The total solar eclipse is upon us. On the morning of Aug 21, starting in Oregon and finishing in South Carolina, a 70 mile wide shadow will cut across the middle of the U.S. as the moon completely covers the sun. Those wanting to see this in person will cause one of the largest migrations in US history and this event has drummed up more collective excitement than anything I can think of in recent memory. I would not have understood what the fuss was all about if not for the onslaught of new media determined to get me excited. Their plan worked, and I’m a total convert now who is already planning on how to be part of the experience next time. Below are the best things I came across:
Every Little Thing: Rapture Chasers (podcast)
This was the first thing that started getting me pumped up about the upcoming eclipse. I went from thinking eclipses were something probably interesting to see if you happen to be near one, to thinking, “holy crap, I REALLY need to see one these ASAP.” This episode profiles the dedicated group of people who travel the globe every 18 months to witness a totality. Their descriptions blew me away. The experience sounded like a complete spiritual experience, and I wanted in.
Annie Dillard’s ‘Total Eclipse’ (essay)
Writer Annie Dillard first published this essay in 1982 about her experience witnessing a total solar eclipse, and is essential reading for grasping why this is not just some simple, fun event. She assures us that “what you see in an eclipse is entirely different from what you know”, and it makes clear why it is truly something you need to be present for to understand. One of my favorite parts is on the importance of being in the path of totality, and not viewing it as a partial eclipse (as most of the world will on Monday).
“A partial eclipse is very interesting. It bears almost no relation to a total eclipse. Seeing a partial eclipse bears the same relation to seeing a total eclipse as kissing a man does to marrying him, or as flying in an airplane does to falling out of an airplane. Although the one experience precedes the other, it in no way prepares you for it. During a partial eclipse the sky does not darken — not even when 94 percent of the sun is hidden. Nor does the sun, seen colorless through protective devices, seem terribly strange.”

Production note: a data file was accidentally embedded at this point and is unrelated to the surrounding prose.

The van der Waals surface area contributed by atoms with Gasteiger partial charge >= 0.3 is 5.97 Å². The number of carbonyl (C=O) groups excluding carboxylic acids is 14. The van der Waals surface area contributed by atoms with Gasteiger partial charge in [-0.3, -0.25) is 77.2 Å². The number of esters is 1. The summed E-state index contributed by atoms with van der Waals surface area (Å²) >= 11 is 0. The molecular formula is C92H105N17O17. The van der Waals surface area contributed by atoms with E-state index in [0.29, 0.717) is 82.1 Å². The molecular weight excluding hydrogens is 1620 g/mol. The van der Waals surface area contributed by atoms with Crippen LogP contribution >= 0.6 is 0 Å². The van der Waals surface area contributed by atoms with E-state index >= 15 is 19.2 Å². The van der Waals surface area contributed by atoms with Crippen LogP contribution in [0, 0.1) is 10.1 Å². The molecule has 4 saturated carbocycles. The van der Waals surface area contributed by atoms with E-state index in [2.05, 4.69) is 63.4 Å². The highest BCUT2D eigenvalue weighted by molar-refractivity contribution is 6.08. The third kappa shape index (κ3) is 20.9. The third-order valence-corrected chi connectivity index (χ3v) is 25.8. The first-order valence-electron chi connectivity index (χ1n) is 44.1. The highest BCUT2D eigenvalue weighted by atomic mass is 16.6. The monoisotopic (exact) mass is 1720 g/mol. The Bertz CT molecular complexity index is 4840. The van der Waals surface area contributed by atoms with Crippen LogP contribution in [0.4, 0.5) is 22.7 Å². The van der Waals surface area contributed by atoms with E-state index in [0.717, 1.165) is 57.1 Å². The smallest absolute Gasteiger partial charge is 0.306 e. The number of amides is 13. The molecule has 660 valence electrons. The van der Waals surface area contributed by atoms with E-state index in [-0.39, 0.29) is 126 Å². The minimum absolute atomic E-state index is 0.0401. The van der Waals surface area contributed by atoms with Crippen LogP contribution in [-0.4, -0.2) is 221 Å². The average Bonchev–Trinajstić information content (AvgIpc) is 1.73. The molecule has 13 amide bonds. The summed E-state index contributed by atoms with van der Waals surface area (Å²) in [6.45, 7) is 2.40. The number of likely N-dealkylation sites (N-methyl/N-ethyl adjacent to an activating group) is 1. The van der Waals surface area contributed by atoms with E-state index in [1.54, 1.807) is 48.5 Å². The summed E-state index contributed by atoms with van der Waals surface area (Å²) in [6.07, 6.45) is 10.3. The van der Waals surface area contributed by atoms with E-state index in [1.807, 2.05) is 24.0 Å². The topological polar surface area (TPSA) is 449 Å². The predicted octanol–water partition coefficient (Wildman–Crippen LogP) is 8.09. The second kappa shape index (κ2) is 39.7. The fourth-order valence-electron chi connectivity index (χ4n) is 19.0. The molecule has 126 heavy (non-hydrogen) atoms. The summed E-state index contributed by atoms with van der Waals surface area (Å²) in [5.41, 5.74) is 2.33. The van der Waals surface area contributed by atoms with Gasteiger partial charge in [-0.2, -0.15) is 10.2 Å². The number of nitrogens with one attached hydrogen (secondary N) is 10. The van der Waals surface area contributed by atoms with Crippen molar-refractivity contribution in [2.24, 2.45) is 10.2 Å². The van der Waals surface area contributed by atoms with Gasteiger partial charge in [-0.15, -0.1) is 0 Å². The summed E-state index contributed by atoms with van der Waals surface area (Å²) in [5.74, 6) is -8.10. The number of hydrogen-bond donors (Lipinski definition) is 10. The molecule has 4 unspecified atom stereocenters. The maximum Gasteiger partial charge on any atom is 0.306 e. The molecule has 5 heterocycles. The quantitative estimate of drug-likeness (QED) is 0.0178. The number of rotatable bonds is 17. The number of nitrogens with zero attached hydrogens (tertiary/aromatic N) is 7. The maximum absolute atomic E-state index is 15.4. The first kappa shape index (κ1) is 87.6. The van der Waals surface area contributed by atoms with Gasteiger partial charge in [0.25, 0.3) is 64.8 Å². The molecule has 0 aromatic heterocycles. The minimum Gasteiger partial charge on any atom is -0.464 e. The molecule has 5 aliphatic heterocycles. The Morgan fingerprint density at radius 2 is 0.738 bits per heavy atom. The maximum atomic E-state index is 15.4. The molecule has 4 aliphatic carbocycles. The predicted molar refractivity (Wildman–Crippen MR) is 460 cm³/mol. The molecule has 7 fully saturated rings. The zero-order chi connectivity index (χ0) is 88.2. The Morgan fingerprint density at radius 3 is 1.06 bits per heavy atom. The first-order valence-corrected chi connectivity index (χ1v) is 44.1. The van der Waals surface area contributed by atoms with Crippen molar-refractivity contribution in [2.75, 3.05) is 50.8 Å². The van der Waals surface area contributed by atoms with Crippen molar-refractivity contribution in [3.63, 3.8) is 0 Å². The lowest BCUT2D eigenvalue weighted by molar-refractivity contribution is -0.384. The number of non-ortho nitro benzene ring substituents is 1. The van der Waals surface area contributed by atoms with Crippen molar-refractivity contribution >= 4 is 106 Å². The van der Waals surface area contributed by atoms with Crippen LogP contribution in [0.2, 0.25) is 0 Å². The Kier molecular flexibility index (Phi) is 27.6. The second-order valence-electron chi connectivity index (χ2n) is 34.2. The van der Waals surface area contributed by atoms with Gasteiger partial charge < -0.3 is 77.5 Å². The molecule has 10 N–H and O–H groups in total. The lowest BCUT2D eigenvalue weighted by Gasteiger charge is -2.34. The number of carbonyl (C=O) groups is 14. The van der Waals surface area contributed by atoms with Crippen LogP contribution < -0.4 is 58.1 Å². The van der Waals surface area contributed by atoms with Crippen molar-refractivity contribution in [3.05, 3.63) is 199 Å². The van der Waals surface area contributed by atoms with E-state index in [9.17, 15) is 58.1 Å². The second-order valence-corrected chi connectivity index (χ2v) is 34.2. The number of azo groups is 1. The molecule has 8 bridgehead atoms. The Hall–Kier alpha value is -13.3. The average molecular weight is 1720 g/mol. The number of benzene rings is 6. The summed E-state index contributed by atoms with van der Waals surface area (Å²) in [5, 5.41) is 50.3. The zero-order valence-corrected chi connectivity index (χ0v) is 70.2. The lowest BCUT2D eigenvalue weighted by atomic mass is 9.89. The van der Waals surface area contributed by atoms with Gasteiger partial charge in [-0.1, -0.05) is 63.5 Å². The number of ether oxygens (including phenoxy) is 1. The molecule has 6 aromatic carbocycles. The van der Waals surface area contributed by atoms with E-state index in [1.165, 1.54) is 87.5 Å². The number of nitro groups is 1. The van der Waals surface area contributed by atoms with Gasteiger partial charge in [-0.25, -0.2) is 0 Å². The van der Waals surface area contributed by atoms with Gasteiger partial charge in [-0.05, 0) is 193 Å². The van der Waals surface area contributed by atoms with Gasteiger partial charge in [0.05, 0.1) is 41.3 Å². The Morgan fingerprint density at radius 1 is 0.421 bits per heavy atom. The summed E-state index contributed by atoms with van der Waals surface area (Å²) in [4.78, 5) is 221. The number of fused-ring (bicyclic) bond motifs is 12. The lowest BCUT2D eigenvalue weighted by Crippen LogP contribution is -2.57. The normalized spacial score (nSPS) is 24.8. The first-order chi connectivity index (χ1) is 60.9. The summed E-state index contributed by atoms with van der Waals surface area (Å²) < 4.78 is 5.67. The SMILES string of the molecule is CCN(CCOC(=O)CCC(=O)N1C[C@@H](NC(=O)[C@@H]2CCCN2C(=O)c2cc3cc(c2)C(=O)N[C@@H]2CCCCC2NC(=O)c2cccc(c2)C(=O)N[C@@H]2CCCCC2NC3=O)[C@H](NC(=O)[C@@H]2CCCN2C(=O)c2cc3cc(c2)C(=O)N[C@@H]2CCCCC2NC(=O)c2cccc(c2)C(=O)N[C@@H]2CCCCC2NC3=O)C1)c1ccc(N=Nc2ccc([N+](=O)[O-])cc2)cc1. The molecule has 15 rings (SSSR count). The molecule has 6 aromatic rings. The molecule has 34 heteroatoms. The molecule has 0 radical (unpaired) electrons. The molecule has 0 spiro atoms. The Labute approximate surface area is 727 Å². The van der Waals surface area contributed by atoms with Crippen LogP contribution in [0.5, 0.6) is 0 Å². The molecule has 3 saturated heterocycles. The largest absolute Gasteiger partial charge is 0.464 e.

Viewing an eclipse is all or nothing.
An excellent visual breakdown of exactly what is happening during different parts of the eclipse. The total eclipse itself usually only lasts a few minutes, but there are all sorts of interesting phenomena in the hour before and after totality. Destin has a way to make everything exciting and breaks things down in just the right detail with his engineer brain. He also put out this shorter video of the top ten things you need to do if you plan on being in the path of totality.
There are two stories here told before a live audience. The first one is a moving story about astronomy. The second one (starts at 9:15) is a science writer’s personal account of how eclipse chasing has become a central part of his life, and why “a total solar eclipse is the most awe-inspiring sight in all of nature.”
One theme that comes up in every account of the total eclipse is that photographs do no justice to what it’s like to be there. For your first time you need to simply be in the moment and not try to capture it in any way. But for those of us who won’t be there, this video might be the next best thing to get a small sense of what actually happens. This is 360 video during the 2016 total eclipse in Indonesia, where you can move the camera around with your mouse or finger to get more visual context on what it’s like during the event. Still not the real thing, but certainly helps built excitement.
Don’t worry if you miss this one
I am completely jealous of anyone who will be there, but I just recently found out there will be another total solar eclipse passing through the U.S. in just seven years, on April 8, 2024. And it actually cuts through upstate NY where I live, which is incredible luck. Last time the wait in the U.S. was 38 years!
This is now right at the top of my bucket list. By checking out the above links, I hope it will be for you too. Here’s one final link of where all the eclipses will be over the next ten years (ignore annular, go for total). Not a bad way to plan your vacations.